Bamboo chair mat is the top choice when it comes to outdoor furniture materials, but unfortunately for many people, it’s not cheap. Single chairs are rarely used under $ 200, and a complete set can easily cost several thousand dollars. But if you only see the look and feel of wood, there is also a much cheaper option, like bamboo. In fact, if you don’t consider furniture like a big investment, bamboo may be far more practical. Read on to find out more.
History of Bamboo
The Chinese, and still are the top users and producers of bamboo. Not surprisingly, the earliest bamboo products were found – mostly household goods and weapons – belonging to Chinese people some 7,000 years ago. Before paper was discovered, the Chinese wrote on pieces of bamboo, making it a key component in the spread of Chinese culture and language. Bamboo is also used for shoes, tiles, and coats, and remains a key ingredient in Asian cuisine.
In the West, people find more interesting uses. Alexander Graham Bell’s first telephone was made of bamboo, and Thomas Edison used bamboo filaments to create the world’s first light bulb. Bamboo mats, bowls, curtains and ornaments are also popular. Today, the use of bamboo has spread to art (sculpture, musical instruments), construction (doors, floors, houses), and even alternative medicine (bamboo shoots and juices).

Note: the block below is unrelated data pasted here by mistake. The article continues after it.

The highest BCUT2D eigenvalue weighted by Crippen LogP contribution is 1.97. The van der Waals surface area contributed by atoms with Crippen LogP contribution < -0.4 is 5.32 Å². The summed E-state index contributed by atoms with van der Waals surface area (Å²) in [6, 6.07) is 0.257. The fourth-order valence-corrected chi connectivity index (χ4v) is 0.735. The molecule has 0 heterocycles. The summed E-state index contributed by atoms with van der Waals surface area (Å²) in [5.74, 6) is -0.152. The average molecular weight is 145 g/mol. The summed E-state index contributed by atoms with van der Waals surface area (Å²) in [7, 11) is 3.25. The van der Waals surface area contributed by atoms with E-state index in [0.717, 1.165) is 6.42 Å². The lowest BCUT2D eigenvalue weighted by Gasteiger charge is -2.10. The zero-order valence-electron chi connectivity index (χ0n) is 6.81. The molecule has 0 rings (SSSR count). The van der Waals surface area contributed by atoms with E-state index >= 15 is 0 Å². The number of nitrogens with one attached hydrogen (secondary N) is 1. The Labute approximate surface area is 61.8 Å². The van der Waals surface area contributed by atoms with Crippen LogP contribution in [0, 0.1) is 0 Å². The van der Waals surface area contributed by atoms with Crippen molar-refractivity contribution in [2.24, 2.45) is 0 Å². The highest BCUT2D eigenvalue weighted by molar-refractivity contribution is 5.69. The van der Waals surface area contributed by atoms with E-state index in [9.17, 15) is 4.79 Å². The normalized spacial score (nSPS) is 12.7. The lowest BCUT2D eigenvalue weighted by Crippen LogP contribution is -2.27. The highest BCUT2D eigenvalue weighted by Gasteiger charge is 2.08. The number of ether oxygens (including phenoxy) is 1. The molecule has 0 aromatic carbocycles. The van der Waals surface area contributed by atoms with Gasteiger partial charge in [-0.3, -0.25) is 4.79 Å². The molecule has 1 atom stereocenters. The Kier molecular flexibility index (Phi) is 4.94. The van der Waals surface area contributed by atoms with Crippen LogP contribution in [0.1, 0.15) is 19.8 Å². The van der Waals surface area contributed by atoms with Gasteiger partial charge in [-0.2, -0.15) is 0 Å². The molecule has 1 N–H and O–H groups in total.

Use and Property
Bamboo is actually a type of grass with hardwood that reaches full height within one year or more. This makes it an ecological resource; that is, heavy harvests have almost no impact on the environment. This is one of the fastest growing plants on earth, which is why it remains abundant even though it was used extensively over the past several thousand years.
Bamboo stems can be treated to form materials like light wood but very strong. When the strip is glued, the material produced is ideal for building structures, such as pillars and scaffolding. Many traditional houses are made entirely of bamboo, and bamboo suspension bridges are still found in parts of Asia.
How it grows
Bamboo grows invasively, with roots rapidly forming mostly self-contained underground networks. Nutrients from the leaves pass through the stem (visible stem) to the rhizome, so that the forest stays alive even if the bamboo itself dies. In fact, this effort often controls the growth of bamboo rather than multiplying it. The bamboo planters either trim the stems or install a physical barrier to prevent them from attacking any nearby ones.